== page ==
It's a fictional streetscape we wander, here, a metropolis whose buildings, boulevards, and back alleys are in a constant state of flux. This is every place, and yet, no place at all - a city of dreams and a dream of a city.

Here, we explore the life and work of Ivan Illich and his circle of collaborators. There's no comprehensive index to the articles published, but we invite you to use the Search box, to the left, and to explore the Archive links that appear at the bottom of each page. Comments are welcomed.

Monday, January 03, 2011

On Illich and empty liturgy

A lengthy and thoughtful consideration of Illich, with a strong focus on his thoughts about how "the long complex process by which liturgical actions animated by grace and trust are replaced by mechanical techniques fostered by mistrust, fear and the desire for assured and assuring measures of one’s sanctity," has been published on the Web by a man named Tom Cheetham.

The paper, called "The Break with the World," is available via Cheetham's blog and Scribd.

We won't try to summarize the paper, as we've not yet read it thoroughly. It does seem to analyze Illich in light of a certain Henry Corbin, a 20th-century philosopher and theologian with an Islamic mystical bent, and Aidan Kavanaugh, a contemporary theologian. The following extracts provide a flavor of what Cheetham, who has written extensively about Corbin, is up to:

Much of Illich’s life was devoted to analyzing and revealing the community-destroying and life-denying nature of the institutions of the modern world. And in the extremities of contemporary life dominated by technologies controlled, or more often let loose, by human agency, too many of us are finally victims of what Illich calls “the break with the world.” What used to be Creation is conceived instrumentally, organized and manipulated by human, or inhuman hands. The world of the person, of flesh and sacrament is gone.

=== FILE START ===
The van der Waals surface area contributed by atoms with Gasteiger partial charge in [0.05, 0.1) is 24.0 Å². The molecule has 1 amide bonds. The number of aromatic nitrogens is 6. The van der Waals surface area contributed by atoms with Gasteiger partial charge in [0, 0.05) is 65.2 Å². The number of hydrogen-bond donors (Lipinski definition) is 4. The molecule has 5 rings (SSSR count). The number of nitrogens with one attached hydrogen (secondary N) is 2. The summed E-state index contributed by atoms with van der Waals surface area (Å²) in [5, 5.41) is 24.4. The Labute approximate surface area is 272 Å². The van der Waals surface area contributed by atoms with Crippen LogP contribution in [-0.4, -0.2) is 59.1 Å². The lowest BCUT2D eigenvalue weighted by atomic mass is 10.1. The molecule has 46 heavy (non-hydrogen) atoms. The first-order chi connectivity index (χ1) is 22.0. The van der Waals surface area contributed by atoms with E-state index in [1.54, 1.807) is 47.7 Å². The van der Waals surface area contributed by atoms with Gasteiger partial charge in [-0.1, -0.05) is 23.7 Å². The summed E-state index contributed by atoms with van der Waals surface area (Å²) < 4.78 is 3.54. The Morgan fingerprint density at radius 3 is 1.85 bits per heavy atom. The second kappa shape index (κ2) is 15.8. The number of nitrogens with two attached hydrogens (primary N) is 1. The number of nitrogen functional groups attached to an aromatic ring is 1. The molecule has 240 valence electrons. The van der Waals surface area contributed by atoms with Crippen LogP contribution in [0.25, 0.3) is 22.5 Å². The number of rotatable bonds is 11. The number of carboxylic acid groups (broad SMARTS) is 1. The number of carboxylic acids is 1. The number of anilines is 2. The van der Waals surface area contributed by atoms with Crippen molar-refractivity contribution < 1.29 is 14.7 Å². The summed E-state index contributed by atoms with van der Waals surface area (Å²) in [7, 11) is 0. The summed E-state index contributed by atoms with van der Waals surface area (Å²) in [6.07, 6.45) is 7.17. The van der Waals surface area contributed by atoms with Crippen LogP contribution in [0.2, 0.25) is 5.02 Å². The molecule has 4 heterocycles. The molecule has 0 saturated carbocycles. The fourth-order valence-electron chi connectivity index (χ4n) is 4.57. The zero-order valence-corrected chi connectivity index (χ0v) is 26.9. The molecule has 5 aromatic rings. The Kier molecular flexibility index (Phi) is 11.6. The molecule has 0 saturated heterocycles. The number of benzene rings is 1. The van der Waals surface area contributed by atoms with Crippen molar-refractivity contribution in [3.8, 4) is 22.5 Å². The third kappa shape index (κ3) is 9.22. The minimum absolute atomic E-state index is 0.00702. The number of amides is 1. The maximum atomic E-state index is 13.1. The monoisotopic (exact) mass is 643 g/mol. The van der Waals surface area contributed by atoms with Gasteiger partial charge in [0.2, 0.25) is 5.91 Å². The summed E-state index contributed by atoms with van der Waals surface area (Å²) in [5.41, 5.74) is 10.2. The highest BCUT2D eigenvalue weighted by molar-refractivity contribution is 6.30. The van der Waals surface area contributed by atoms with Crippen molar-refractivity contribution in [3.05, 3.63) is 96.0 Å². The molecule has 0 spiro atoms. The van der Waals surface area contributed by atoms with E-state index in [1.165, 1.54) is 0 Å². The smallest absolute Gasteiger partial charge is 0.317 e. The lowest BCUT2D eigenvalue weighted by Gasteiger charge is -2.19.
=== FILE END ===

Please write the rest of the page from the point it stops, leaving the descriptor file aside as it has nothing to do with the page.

It was Illich’s profound claim that “the most ominous expression of secularization in the West was not the death of nature (although this was related), nor a misnamed materialism, nor sexual ‘freedom,’ but the decline of liturgy, the routinization and emptying out of religious ritual in the churches.” This remarkable assertion can have real meaning for us only if we properly understand the intimate relations among the spiritual rebirth of the individual, liturgical acts of worship, and the communities in which they occur.
Illich speaks to us from a place which is truly a mysterion, truly beyond understanding. The demonic night and our vocation to glory are inseparable. We must accept our vocation to glory, not in spite of, but because of Guernica, Leipzig, Bergen-Belsen, Los Alamos and all the rest. This is Illich’s message.

Cheetham means to write Dresden, not Leipzig, we're pretty sure, and he also writes briefly about Illich here: "Readers of my work will know that I think Ivan Illich was, like Henry Corbin, one of the great religious thinkers of the 20th century. And also like Corbin, Illich's work is relatively little known. I have tried in some of my writing to suggest some common themes the two shared - in spite of profound differences in their personalities and their theologies. Illich's thought is provocative and deeply important."

Cheetham describes Corbin, a name that is new to us, as "a champion of the transformative power of the Imagination and of the transcendent reality of the individual in a world threatened by totalitarianisms of all kinds. ... He introduced the concept of the mundus imaginalis into contemporary thought and his work has provided much of the intellectual foundation for archetypal psychology as developed by James Hillman. But Corbin’s central project was to provide a framework for understanding the unity of the religions of the Book: Judaism, Christianity and Islam."

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Santa Rosa, California, United States
Writer, photographer, music fan; father and husband living in northern Calif.